July 28, 2012
By graveside, a family mourns for the loss of Joe Woltmon, a World War II veteran and purple heart recipient. Solemn leather-clad Patriot Guard Riders form a circle around them, each holding an American flag, creating a silent cocoon of protection and support. Their concern is felt in the deep rumble of their motorcycles and seen upon furrowed brows.
As a Patriot Guard Rider, Tom Jefferies, 69, has attended more than 500 events honoring military service members. He immigrated to the United States as a child, and says he loves this country even more because he had to work for his citizenship.
"We hope in some small way we've made it easier to deal with," he said about the Woltmon funeral. "Although we don't know them it feels like we're closer because it gives us a chance to show that we care."
"It's my way of saying thank you for what you do," he said. "I cherish the freedom those people have dedicated their lives to giving."
July 22, 2012
His brown eyes are earnest, pleading as he hands out fliers in search of a woman he's never met. "Missing girl. Linnea Lomax," he says to the throngs exiting the California State Fair, holding pictures of Lomax, 19, who disappeared from a mental health facility June 26.
Instead of having fun like most people his age, Avery Hughes, 18, volunteers full time during summer break before his senior year in high school. He joined the search on July 11, when the search effort slowed from having hundreds of volunteers to less than twenty. After two hours on the job he was crying. Later, he cleared his schedule to volunteer indefinitely.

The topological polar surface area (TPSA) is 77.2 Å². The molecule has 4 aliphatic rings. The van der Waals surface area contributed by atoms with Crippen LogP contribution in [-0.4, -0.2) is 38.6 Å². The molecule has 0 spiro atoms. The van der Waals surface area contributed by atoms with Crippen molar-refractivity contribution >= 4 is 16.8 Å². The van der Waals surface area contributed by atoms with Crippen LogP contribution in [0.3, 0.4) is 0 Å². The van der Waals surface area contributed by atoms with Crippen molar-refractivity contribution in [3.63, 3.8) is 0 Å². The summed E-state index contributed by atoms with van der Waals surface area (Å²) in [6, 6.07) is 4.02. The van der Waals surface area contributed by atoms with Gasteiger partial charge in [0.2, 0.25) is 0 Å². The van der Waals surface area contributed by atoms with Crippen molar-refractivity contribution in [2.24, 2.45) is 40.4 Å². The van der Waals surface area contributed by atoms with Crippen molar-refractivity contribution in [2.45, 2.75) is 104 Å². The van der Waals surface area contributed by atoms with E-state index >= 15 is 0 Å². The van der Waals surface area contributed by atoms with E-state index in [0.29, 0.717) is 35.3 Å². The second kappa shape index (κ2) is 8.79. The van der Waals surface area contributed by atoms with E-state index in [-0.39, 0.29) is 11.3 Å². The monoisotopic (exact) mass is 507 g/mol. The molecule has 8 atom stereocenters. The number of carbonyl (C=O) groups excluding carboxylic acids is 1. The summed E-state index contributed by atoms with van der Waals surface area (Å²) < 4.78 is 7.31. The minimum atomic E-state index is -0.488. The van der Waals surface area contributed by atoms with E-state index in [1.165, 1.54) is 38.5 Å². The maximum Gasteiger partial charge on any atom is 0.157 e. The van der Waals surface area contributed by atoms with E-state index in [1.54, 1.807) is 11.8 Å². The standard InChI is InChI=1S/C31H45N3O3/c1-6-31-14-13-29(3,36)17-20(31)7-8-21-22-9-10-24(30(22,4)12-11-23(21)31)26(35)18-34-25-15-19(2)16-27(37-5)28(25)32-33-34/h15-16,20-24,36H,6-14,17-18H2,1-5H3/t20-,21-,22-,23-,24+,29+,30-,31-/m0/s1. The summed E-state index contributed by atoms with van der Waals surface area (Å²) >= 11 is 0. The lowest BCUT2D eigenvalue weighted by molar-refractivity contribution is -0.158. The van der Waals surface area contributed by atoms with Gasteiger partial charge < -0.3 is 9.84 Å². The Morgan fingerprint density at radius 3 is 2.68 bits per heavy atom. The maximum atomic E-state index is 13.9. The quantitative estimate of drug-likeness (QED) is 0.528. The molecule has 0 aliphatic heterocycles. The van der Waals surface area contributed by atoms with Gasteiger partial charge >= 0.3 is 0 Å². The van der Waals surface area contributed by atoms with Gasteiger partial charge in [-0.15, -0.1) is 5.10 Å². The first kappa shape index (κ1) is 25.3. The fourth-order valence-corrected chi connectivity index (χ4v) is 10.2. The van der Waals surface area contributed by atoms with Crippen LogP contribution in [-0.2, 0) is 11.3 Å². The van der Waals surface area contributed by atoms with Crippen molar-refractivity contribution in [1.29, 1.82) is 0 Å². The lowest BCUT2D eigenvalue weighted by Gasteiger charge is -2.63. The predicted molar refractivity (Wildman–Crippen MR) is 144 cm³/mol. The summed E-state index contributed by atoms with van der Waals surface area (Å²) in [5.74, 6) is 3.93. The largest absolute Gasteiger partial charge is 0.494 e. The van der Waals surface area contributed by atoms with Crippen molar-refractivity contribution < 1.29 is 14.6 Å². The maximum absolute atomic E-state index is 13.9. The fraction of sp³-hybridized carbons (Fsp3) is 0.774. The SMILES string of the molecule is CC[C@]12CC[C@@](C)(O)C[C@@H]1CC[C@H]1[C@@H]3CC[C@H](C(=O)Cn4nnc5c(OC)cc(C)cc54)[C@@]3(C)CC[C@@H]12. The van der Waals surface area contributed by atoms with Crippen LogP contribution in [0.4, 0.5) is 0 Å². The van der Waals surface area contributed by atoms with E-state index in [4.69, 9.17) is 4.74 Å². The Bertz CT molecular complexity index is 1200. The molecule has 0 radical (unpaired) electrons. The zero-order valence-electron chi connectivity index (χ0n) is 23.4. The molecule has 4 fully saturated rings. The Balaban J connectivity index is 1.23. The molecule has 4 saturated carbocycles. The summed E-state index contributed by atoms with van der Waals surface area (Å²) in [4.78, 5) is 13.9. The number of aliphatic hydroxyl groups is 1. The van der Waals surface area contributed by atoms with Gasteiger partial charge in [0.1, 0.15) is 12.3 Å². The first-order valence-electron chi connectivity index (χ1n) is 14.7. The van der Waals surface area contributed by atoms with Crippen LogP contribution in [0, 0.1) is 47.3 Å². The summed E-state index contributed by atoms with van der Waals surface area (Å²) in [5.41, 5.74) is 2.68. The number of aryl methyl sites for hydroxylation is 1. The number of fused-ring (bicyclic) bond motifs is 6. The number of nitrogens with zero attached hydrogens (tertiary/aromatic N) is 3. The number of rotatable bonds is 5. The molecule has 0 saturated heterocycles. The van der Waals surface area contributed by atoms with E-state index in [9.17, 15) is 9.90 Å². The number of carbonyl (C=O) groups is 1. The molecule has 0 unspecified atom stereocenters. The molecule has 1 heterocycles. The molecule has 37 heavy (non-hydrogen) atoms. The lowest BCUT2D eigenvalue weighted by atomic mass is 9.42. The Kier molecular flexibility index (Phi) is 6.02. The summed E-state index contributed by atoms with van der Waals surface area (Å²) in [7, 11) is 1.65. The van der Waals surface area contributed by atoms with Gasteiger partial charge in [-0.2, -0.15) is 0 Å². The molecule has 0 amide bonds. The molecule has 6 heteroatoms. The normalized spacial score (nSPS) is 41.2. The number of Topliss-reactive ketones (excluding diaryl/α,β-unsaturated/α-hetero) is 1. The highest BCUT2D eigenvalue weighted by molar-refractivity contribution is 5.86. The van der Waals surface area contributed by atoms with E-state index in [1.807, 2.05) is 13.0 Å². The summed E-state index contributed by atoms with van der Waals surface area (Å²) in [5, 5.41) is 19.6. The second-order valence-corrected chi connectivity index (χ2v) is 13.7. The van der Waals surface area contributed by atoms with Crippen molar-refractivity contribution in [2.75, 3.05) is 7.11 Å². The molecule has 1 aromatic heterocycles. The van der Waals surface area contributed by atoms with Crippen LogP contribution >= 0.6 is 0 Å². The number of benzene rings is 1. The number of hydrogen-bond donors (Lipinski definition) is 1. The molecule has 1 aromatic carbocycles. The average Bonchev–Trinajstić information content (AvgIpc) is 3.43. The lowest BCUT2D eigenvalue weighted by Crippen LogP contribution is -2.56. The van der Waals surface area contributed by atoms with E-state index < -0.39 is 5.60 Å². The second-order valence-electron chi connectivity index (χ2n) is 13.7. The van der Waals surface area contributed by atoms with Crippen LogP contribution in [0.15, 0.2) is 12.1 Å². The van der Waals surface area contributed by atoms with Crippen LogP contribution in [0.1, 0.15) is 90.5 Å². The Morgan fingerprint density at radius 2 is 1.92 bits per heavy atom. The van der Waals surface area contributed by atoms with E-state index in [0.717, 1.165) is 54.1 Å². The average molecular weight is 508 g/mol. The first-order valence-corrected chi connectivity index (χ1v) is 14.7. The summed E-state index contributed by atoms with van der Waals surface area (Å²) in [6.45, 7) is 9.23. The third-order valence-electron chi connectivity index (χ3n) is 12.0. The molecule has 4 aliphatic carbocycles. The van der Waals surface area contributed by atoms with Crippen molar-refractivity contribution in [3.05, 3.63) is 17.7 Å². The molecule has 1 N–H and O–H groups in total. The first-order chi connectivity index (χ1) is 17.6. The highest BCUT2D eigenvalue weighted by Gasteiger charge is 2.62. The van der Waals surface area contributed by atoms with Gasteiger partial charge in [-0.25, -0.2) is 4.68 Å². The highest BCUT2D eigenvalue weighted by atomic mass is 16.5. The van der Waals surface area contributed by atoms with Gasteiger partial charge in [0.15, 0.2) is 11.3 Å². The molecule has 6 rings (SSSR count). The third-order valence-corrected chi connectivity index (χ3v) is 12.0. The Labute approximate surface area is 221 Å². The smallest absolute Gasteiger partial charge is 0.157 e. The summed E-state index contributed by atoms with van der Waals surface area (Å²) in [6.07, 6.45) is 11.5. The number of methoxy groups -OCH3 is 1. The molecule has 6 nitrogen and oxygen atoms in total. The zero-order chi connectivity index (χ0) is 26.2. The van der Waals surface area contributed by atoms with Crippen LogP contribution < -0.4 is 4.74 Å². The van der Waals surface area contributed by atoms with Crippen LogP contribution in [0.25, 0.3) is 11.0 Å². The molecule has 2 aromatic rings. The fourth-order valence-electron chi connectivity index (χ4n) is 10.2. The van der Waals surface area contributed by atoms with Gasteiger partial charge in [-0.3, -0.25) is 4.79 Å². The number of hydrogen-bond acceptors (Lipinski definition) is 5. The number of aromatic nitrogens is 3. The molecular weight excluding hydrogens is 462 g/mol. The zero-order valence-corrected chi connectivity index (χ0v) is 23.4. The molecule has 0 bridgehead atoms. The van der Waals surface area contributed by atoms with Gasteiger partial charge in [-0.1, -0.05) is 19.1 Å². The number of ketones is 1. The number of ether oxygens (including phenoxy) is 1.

Last year, Hughes spent two months on the streets in Germany, never knowing where he was going to sleep or get his next meal. "I'm a guy and Germany's not as dangerous. This scares the pants off me," he says. "She's young. She's beautiful. She's just really vulnerable." Hughes does whatever is needed to help find Linnea - including interviewing the homeless, mopping the floors, providing tech support or answering the tip-line. He barely sleeps at night always knowing there's something more he could be doing. "Emotionally it's the most taxing thing I've ever done," he said.
July 14, 2012
Working by feel, 101-year-old hands grasp a green crochet needle and guide rainbow colored yarn through a cluster, then out of it to catch the yarn and pull it through again. Jerry Dillon misses. She tries again, and misses once more, sometimes taking three times to successfully complete one stich.
Having lost most of her sight to macular degeneration in 1998, Dillon sees a grey hole where her beloved project is. "I guess I'm pretty stubborn," she said. "I'm not going to give up."
Dillon has been sewing, knitting and crocheting for charity since the 1940s. Using the one last crochet stitch that she can accomplish, she creates beautiful afghans, and gives them to Project Linus, which provides handmade blankets to children in need.
Although she never meets those who get her afghans, she knows they are appreciated. "I hope it'll keep them warm and they give something to someone else," she said. "That's how payback works."
July 7, 2012
The hypnotic sway of a rocking chair, the deep quiet voice of a familiar visitor. The tiny fingers of an infant grasp round the solid thumb of a man who cares deeply for her. Unaware of the tubes coming from her body and draped across the lap of her human cradle, Fatima Ortiz-Cervantes slips gracefully into a slumber highlighted with rhythmic pats on her back and tender strokes across her cheeks.
Jim Donoghue, 64, who never had children of his own, will stay for hours if she needs him to. Every baby needs to be held - especially the ones spending their first fragile days in the UC Davis Medical Center Neo-Natal Intensive Care Unit, where he volunteers. "They need somebody to take care of them and watch out for them," he said.
His love will be felt after he's gone: He's willed all his earthly possessions to the care unit.